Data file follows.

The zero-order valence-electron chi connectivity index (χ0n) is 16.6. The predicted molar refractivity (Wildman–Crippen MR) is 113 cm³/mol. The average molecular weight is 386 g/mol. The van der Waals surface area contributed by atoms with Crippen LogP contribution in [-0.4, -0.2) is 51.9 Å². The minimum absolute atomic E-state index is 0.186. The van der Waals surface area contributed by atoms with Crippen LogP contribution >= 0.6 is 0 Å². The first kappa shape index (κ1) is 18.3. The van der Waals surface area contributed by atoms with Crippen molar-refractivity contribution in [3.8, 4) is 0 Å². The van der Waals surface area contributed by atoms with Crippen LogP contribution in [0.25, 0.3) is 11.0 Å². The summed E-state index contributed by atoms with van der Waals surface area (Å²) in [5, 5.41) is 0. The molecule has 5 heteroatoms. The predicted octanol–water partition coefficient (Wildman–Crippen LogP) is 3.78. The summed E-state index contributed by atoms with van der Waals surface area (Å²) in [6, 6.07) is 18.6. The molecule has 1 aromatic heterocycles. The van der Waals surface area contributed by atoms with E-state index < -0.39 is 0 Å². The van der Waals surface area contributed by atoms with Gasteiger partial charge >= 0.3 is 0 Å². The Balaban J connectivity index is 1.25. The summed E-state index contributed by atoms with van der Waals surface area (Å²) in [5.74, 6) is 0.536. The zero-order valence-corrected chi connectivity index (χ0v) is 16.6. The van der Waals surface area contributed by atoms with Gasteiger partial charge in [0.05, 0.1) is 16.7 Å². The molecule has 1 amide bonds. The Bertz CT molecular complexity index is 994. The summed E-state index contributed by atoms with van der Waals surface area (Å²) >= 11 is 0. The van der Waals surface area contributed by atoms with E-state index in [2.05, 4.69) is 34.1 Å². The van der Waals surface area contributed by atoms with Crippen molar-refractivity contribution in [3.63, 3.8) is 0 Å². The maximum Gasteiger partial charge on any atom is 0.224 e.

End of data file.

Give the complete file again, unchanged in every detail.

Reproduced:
The zero-order valence-electron chi connectivity index (χ0n) is 16.6. The predicted molar refractivity (Wildman–Crippen MR) is 113 cm³/mol. The average molecular weight is 386 g/mol. The van der Waals surface area contributed by atoms with Crippen LogP contribution in [-0.4, -0.2) is 51.9 Å². The minimum absolute atomic E-state index is 0.186. The van der Waals surface area contributed by atoms with Crippen LogP contribution >= 0.6 is 0 Å². The first kappa shape index (κ1) is 18.3. The van der Waals surface area contributed by atoms with Crippen molar-refractivity contribution in [3.8, 4) is 0 Å². The van der Waals surface area contributed by atoms with Crippen LogP contribution in [0.25, 0.3) is 11.0 Å². The summed E-state index contributed by atoms with van der Waals surface area (Å²) in [5, 5.41) is 0. The molecule has 5 heteroatoms. The predicted octanol–water partition coefficient (Wildman–Crippen LogP) is 3.78. The summed E-state index contributed by atoms with van der Waals surface area (Å²) in [6, 6.07) is 18.6. The molecule has 1 aromatic heterocycles. The van der Waals surface area contributed by atoms with E-state index < -0.39 is 0 Å². The van der Waals surface area contributed by atoms with Gasteiger partial charge >= 0.3 is 0 Å². The Balaban J connectivity index is 1.25. The summed E-state index contributed by atoms with van der Waals surface area (Å²) in [5.74, 6) is 0.536. The zero-order valence-corrected chi connectivity index (χ0v) is 16.6. The van der Waals surface area contributed by atoms with Gasteiger partial charge in [0.05, 0.1) is 16.7 Å². The molecule has 1 amide bonds. The Bertz CT molecular complexity index is 994. The summed E-state index contributed by atoms with van der Waals surface area (Å²) >= 11 is 0. The van der Waals surface area contributed by atoms with E-state index in [2.05, 4.69) is 34.1 Å². The van der Waals surface area contributed by atoms with Crippen molar-refractivity contribution in [3.63, 3.8) is 0 Å². The maximum Gasteiger partial charge on any atom is 0.224 e.